Axfoundation’s award-winning Swedish Minced Legumes taken to wider market by pioneering startup Färsodlarna


The non-profit sustainability organization Axfoundation hands over further scaling and continued commercialization of its legume mince to the newly started company Färsodlarna. The award-winning locally produced product made from Swedish sweet lupines, grey peas and broad beans is an innovation on market for plant-based protein, today dominated by products based on imported soy.

“Axfoundation’s ambition with the development of a mince product made entirely of Swedish raw ingredients was to contribute to increased demand for Swedish legumes while also contributing to reduce the consumption of unsustainably produced meat. We have proven that it is possible and now it is time to pass the baton to a commercial player who can take the mince further, into even more Swedish kitchens”, says Madeleine Linins Mörner, Program Director of Future Food at Axfoundation.

The concept of Swedish legume mince was born at Torsåker farm, Axfoundation’s test farm and development center located outside Upplands Väsby in Stockholm, Sweden. Together with chefs, farmers and representatives of the grocery trade, Axfoundation developed the innovation from pea to finished product. The result was a mince made entirely from Swedish ingredients and without soy, a crop associated with substantial negative environmental and climate impact. In the past year, the Swedish mince has gained ground and shelf-space, with increased volumes in both food retail and food service.

The success of Swedish legume mince attracted attention and, in 2020, Axfoundation was awarded the Sustainability Initiative of the Year award for its work on developing Future Food. As a way of enabling further scaling to reach a wider market, non-profit organization Axfoundation is leaving continued commercialization to the newly started company Svenska Färsodlarna.

Torsåker farm, Axfoundation's test farm and development center

Torsåker farm, Axfoundation's test farm and development center

“We are extremely proud to take over the ownership of this unique innovation. Our goal at Svenska Färsodlarna is to give people access to fantastic, tasty, plant-based food that is easy to prepare. This way, we make it easy to reduce climate footprints. Our first product is Svenskodlad Färs, which will be launched to the grocery trade in mid-March,” says Oddgeir Hole, CEO at Svenska Färsodlarna.

The inhabitants of Sweden eat an average of 700 grams of red meat each week. As part of a healthy diet, within the planetary boundaries, consumption should be reduced to 0-200 grams, according to the researchers behind the EAT Lancet report. A tenfold increase in the consumption of legumes is also necessary. The market for plant-based alternatives is growing strongly in Sweden, yet the proportion of protein products consisting of Swedish raw ingredients has been relatively low to date. Instead, the market is dominated by imported soy, a crop often associated with a high environmental and climate impact. Many consumers have signaled that they want to eat right but find it difficult to make sustainable choices from the products available on store shelves.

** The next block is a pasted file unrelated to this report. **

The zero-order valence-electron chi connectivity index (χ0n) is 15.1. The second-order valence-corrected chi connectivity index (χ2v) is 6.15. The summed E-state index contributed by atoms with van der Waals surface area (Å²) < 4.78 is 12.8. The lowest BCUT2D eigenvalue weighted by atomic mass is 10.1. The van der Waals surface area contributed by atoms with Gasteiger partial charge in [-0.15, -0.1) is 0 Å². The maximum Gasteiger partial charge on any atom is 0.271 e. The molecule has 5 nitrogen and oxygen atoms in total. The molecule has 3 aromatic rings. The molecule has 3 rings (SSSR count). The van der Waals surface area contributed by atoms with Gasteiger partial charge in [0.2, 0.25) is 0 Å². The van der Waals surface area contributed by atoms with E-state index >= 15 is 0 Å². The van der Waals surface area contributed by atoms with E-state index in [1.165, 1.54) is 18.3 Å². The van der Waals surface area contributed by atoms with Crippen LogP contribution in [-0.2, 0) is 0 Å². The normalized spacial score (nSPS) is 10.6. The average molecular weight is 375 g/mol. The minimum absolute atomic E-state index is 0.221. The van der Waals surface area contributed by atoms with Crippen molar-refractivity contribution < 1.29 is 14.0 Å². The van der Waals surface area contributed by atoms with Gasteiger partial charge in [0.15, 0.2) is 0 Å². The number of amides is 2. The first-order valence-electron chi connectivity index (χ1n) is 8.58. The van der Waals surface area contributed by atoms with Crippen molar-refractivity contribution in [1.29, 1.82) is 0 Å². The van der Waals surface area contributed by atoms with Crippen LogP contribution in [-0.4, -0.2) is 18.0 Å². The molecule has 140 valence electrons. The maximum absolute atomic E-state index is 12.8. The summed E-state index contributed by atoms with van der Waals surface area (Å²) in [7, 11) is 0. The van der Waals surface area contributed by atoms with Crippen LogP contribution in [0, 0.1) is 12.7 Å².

“We know that change is a challenge. This is why we wanted to make it easier for families to find a sustainable and nutritious alternative to minced meat – the meat we eat most of in Sweden. The result is a mince that contains Swedish sweet lupines, gray peas, broad beans, residues from rapeseed oil production, and a little salt. That’s it,” says Madeleine Linins Mörner.

According to Maria Smith, Secretary General at Axfoundation, the transition to a commercial partner is a natural part of Axfoundation’s working model.

“Axfoundation’s strength lies in identifying the challenges together with the entire value chain, developing a practical solution, and proving that the business model works. Then, as a non-profit organization, we hand over further upscaling. Now is the time to take on new challenges within future food, but also in the areas of circular economy and sustainable production and consumption,” she says.

Swedish legume mince will be sold by Svenska Färsodlarna under the brand Svenskodlad Färs to consumers, and Svensk Baljväxtfärs to the food service industry via Grönsakshallen Sorunda and Martin & Servera.

Facts about Swedish meat consumption and plant-based protein:

  • The market for plant-based protein products has grown by nearly 16 percent per year over the past three years. (Macklean)
  • The proportion of Swedish raw ingredients in the plant-based protein products available on the market is overshadowed by imported soy. (Macklean)
  • Swedish legume mince consists of Swedish sweet lupines, gray peas, broad beans, residues from rapeseed oil production, and a little salt.
  • Just 2 percent of all arable land in Sweden is used for legumes. 80 percent of Swedish legume production goes to feed, 3 percent of the harvest ends up on Swedish dinner tables. (Jordbruksverket)
  • Inhabitants of Sweden eat nearly 70 percent more meat today than 60 years ago, although a reduction has been seen during the last three years. (Naturvårdsverket)
  • In Sweden, an average of 700 grams of red meat (raw weight of beef, pork, lamb) is consumed each week. (Jordbruksverket)
  • The EAT Lancet report recommends 0-200 grams of red meat per week to eat a healthy diet within the planet’s boundaries. At the same time, a tenfold increase in legume consumption is recommended. (EAT Lancet)


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